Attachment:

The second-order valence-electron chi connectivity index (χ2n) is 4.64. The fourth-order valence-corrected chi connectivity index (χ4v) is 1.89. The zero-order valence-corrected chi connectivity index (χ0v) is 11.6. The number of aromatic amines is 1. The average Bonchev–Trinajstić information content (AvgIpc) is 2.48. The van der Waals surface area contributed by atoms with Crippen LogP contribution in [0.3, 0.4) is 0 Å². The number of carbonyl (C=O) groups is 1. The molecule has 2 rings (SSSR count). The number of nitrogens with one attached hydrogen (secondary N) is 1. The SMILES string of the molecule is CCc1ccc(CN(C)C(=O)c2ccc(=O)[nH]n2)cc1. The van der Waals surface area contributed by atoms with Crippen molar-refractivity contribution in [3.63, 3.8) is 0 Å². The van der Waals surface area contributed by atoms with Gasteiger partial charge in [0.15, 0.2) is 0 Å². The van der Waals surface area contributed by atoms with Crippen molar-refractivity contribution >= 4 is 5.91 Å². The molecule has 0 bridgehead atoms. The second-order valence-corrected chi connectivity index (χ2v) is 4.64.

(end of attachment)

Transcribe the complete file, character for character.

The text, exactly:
The second-order valence-electron chi connectivity index (χ2n) is 4.64. The fourth-order valence-corrected chi connectivity index (χ4v) is 1.89. The zero-order valence-corrected chi connectivity index (χ0v) is 11.6. The number of aromatic amines is 1. The average Bonchev–Trinajstić information content (AvgIpc) is 2.48. The van der Waals surface area contributed by atoms with Crippen LogP contribution in [0.3, 0.4) is 0 Å². The number of carbonyl (C=O) groups is 1. The molecule has 2 rings (SSSR count). The number of nitrogens with one attached hydrogen (secondary N) is 1. The SMILES string of the molecule is CCc1ccc(CN(C)C(=O)c2ccc(=O)[nH]n2)cc1. The van der Waals surface area contributed by atoms with Crippen molar-refractivity contribution in [3.63, 3.8) is 0 Å². The van der Waals surface area contributed by atoms with Gasteiger partial charge in [0.15, 0.2) is 0 Å². The van der Waals surface area contributed by atoms with Crippen molar-refractivity contribution >= 4 is 5.91 Å². The molecule has 0 bridgehead atoms. The second-order valence-corrected chi connectivity index (χ2v) is 4.64.